Jeremy Slate: And that’s allowed me to connect to make human connections with a lot of different people where

Jeremy Slate: Other people just wouldn’t do that because somebody can talk about something and I know enough about it to continue a conversation on that.

Jeremy Slate: Or somebody will bring up a topic and I’m aware of that in history, and I can continue that conversation.

Jeremy Slate: So because I’ve known enough about people. I’ve been able to care more and show up more and, you know, create those commonalities. We’re just a lot of people haven’t and it’s

Jeremy Slate: It seems so weird and simple but it’s really just being willing to be there for that person and connect with that person on a human level.

Rock Thomas: So your confidence when it came to re enter interactions with people was pretty pretty strong it or it became strong

Jeremy Slate: It became a shrine. Initially it was kind of bad, it was really bad actually. I remember my first public speech. I didn’t know what to do. So I put together this talk. And it was like 180 IDs.

Jeremy Slate: And about three minutes into it. I could see the eyes glazing over it. All the people staring at me. So it was one of those things that initially

Jeremy Slate: I didn’t know what I was doing. The more books I read the more education. I saw it, the more I did the better at got

Jeremy Slate: But I find and you’ve probably seen this as well. Rock. I find somebody who will do nothing, because they think everything has to be perfect out of the gate, and it was talking to more people continuing more conversations getting better and that’s what the improvement was, yeah.

Rock Thomas: perfect is the enemy of done. And a lot of people don’t realize that they’re so fearful of looking back at being embarrassed being shamed.

Rock Thomas: That they can’t really get their head around taking action. So let’s talk about what, what, how would you define failure.

Jeremy Slate: Failure is an opportunity to learn man because I screwed up a lot. I, I failed so much on the way here. But then, you know, looking at each one of those things like

Jeremy Slate: I’ve learned something from every single one of them like you know network marketing was my biggest breakout to personal development because it taught me to look for something more. It taught me to read a lot of books that I hadn’t typically been exposed to.

Jeremy Slate: You know, I was remember being younger and I didn’t know what an entrepreneur was and I know a friend that

Jeremy Slate: Had said he wanted to be one. I’m like, oh, that means you want to be lazy, right, because I came from a very hardworking background. I just didn’t, it didn’t compute. To me it didn’t make sense.

Jeremy Slate: So I’ve learned something from each thing I’ve done you know like how to run a great meeting, how to connect with the right people and how to market.

Jeremy Slate: The greatest single thing I’ve ever learned from life insurance is not to be afraid of the phone. Man, like I had to learn how to make 50 to 100 250 phone calls a day.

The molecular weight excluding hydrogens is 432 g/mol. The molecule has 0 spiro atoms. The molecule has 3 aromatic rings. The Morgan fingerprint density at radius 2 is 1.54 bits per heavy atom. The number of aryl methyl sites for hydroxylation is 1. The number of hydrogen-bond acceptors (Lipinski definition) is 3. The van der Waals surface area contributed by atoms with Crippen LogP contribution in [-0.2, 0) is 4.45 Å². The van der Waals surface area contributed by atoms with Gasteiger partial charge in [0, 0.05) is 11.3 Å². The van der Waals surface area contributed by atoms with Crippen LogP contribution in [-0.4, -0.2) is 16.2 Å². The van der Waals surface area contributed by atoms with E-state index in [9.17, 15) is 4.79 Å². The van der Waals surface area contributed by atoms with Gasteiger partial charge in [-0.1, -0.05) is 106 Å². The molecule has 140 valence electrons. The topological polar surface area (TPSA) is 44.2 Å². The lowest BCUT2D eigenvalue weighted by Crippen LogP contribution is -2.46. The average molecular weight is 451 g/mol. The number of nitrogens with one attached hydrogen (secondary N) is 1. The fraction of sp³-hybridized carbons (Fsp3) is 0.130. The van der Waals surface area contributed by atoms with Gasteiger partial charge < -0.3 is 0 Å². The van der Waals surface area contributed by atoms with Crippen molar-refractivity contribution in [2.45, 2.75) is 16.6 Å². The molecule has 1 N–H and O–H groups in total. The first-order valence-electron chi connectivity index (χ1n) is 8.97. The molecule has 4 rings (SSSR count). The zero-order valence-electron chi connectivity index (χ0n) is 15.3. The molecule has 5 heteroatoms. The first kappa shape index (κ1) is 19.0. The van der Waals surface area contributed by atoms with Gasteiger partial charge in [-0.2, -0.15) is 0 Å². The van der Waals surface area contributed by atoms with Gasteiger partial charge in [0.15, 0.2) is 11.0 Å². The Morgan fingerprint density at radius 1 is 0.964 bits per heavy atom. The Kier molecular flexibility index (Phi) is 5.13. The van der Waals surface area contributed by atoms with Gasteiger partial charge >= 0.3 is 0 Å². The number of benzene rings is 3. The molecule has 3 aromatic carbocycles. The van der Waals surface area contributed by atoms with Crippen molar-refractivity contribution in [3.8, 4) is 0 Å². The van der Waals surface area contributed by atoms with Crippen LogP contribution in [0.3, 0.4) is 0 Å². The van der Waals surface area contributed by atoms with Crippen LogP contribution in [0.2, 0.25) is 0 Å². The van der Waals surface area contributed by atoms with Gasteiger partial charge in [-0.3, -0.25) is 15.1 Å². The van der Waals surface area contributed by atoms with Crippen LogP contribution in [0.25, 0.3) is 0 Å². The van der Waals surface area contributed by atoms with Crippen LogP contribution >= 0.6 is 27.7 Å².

Jeremy Slate: With a lot of them hanging up on you, very angry because you’re bothering them so like I’ve learned a skill from every single thing I’ve done and even in terms of

Jeremy Slate: Everything I’ve learned about marketing. I’ve learned when trying to sell a product to Amazon and it’s everything I do, to this day, so

Jeremy Slate: Failure to me is our greatest teacher and our greatest ability to create something further in the future, if you look at it that way. But I think some people look at it as a stop. I look at it as an ability to, you know, learn something that let’s go on. The next thing, man.

Rock Thomas: Yeah, makes a lot of sense. Now, not everybody I get on my podcast is his story and like you are. So I want to dig into that a little bit because you’ve got, you know, Alexander the Great. Sam Walton, you’ve got

Rock Thomas: LR Ron Hubbard. These are people that some people never get to read their stuff.

Rock Thomas: Because they read the more current stuff like

Rock Thomas: That comes out from people writing today tell us some of the things you glean from anything you maybe saw in common commonality amongst some of these great people.

Jeremy Slate: Well, I like to study people that think of really big things like, for example, the gentleman that broke the Brooklyn Bridge.

Jeremy Slate: Like, that’s incredible like what they did in the late 1890s when Manhattan and Brooklyn, like we’re even connected

Jeremy Slate: So to see these big thoughts and people that put them into action is incredible. But I think also, as well. You mentioned Alexander the Great.

Jeremy Slate: I think him and Cesare Borgia are two really great people for us to learn from, from the viewpoint of they had really altruistic goals when they started out, you know, they

Jeremy Slate: Cesare Borgia wanted to unite all of Italy, because Italy was a bunch of small kingdoms at that point in time. This is a around the year 1300

Jeremy Slate: And then he had as well. Alexander the Great. You know, when he died in 323 he had conquered the known world.